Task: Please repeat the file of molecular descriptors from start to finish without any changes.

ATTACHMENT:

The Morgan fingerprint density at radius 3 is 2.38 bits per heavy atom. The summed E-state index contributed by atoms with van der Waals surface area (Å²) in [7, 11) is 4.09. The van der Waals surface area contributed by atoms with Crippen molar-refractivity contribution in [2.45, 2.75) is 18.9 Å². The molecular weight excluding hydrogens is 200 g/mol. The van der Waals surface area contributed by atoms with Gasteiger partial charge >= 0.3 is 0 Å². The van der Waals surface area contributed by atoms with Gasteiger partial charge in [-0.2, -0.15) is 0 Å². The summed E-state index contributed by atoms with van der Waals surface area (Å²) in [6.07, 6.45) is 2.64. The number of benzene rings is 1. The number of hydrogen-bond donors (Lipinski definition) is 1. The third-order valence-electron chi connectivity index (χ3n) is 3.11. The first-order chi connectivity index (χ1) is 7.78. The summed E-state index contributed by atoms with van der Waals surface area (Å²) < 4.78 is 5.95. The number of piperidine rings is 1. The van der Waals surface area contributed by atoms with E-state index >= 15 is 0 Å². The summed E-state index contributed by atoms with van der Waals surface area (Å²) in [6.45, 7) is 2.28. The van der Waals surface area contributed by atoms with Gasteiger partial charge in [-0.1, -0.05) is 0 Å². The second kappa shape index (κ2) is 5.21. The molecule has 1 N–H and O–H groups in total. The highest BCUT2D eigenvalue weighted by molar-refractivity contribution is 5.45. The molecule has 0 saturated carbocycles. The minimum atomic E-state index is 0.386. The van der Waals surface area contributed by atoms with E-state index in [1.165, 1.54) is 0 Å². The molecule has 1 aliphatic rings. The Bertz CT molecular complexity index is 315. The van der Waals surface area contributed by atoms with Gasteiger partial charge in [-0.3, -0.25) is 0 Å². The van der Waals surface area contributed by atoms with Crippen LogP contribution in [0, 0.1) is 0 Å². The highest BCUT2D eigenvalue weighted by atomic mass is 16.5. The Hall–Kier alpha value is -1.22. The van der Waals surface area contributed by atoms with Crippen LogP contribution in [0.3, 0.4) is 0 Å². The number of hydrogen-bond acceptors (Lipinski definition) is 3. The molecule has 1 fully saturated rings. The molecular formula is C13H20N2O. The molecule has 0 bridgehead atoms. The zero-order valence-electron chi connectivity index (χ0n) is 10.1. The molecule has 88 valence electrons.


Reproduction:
The Morgan fingerprint density at radius 3 is 2.38 bits per heavy atom. The summed E-state index contributed by atoms with van der Waals surface area (Å²) in [7, 11) is 4.09. The van der Waals surface area contributed by atoms with Crippen molar-refractivity contribution in [2.45, 2.75) is 18.9 Å². The molecular weight excluding hydrogens is 200 g/mol. The van der Waals surface area contributed by atoms with Gasteiger partial charge >= 0.3 is 0 Å². The van der Waals surface area contributed by atoms with Gasteiger partial charge in [-0.2, -0.15) is 0 Å². The summed E-state index contributed by atoms with van der Waals surface area (Å²) in [6.07, 6.45) is 2.64. The number of benzene rings is 1. The number of hydrogen-bond donors (Lipinski definition) is 1. The third-order valence-electron chi connectivity index (χ3n) is 3.11. The first-order chi connectivity index (χ1) is 7.78. The summed E-state index contributed by atoms with van der Waals surface area (Å²) < 4.78 is 5.95. The number of piperidine rings is 1. The van der Waals surface area contributed by atoms with E-state index >= 15 is 0 Å². The summed E-state index contributed by atoms with van der Waals surface area (Å²) in [6.45, 7) is 2.28. The van der Waals surface area contributed by atoms with Gasteiger partial charge in [-0.1, -0.05) is 0 Å². The second kappa shape index (κ2) is 5.21. The molecule has 1 N–H and O–H groups in total. The highest BCUT2D eigenvalue weighted by molar-refractivity contribution is 5.45. The molecule has 0 saturated carbocycles. The minimum atomic E-state index is 0.386. The van der Waals surface area contributed by atoms with E-state index in [1.165, 1.54) is 0 Å². The molecule has 1 aliphatic rings. The Bertz CT molecular complexity index is 315. The van der Waals surface area contributed by atoms with Gasteiger partial charge in [-0.3, -0.25) is 0 Å². The van der Waals surface area contributed by atoms with Crippen LogP contribution in [0, 0.1) is 0 Å². The highest BCUT2D eigenvalue weighted by atomic mass is 16.5. The Hall–Kier alpha value is -1.22. The van der Waals surface area contributed by atoms with Crippen LogP contribution in [0.3, 0.4) is 0 Å². The number of hydrogen-bond acceptors (Lipinski definition) is 3. The molecule has 1 fully saturated rings. The molecular formula is C13H20N2O. The molecule has 0 bridgehead atoms. The zero-order valence-electron chi connectivity index (χ0n) is 10.1. The molecule has 88 valence electrons.